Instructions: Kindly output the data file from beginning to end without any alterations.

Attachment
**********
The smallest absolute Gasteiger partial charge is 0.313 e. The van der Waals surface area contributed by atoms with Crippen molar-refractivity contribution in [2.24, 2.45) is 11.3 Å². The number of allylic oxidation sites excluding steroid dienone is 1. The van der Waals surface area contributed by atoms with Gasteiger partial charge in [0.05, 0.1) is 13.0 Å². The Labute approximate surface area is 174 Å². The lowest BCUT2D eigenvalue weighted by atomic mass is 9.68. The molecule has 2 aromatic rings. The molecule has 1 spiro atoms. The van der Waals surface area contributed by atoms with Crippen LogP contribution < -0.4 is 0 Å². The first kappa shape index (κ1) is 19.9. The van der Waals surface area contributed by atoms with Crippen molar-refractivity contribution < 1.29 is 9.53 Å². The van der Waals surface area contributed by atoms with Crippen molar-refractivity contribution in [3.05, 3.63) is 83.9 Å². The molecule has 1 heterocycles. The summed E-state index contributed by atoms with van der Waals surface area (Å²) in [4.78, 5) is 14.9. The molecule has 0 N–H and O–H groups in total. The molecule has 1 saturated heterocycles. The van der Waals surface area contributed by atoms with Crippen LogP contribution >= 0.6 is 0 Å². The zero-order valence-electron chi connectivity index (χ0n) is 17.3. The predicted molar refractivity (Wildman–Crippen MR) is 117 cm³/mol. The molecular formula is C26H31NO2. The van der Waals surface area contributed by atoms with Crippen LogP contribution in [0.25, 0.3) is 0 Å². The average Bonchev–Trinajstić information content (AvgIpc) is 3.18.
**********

The smallest absolute Gasteiger partial charge is 0.313 e. The van der Waals surface area contributed by atoms with Crippen molar-refractivity contribution in [2.24, 2.45) is 11.3 Å². The number of allylic oxidation sites excluding steroid dienone is 1. The van der Waals surface area contributed by atoms with Gasteiger partial charge in [0.05, 0.1) is 13.0 Å². The Labute approximate surface area is 174 Å². The lowest BCUT2D eigenvalue weighted by atomic mass is 9.68. The molecule has 2 aromatic rings. The molecule has 1 spiro atoms. The van der Waals surface area contributed by atoms with Crippen LogP contribution < -0.4 is 0 Å². The first kappa shape index (κ1) is 19.9. The van der Waals surface area contributed by atoms with Crippen molar-refractivity contribution < 1.29 is 9.53 Å². The van der Waals surface area contributed by atoms with Crippen molar-refractivity contribution in [3.05, 3.63) is 83.9 Å². The molecule has 1 heterocycles. The summed E-state index contributed by atoms with van der Waals surface area (Å²) in [4.78, 5) is 14.9. The molecule has 0 N–H and O–H groups in total. The molecule has 1 saturated heterocycles. The van der Waals surface area contributed by atoms with Crippen LogP contribution >= 0.6 is 0 Å². The zero-order valence-electron chi connectivity index (χ0n) is 17.3. The predicted molar refractivity (Wildman–Crippen MR) is 117 cm³/mol. The molecular formula is C26H31NO2. The van der Waals surface area contributed by atoms with Crippen LogP contribution in [0.25, 0.3) is 0 Å². The average Bonchev–Trinajstić information content (AvgIpc) is 3.18.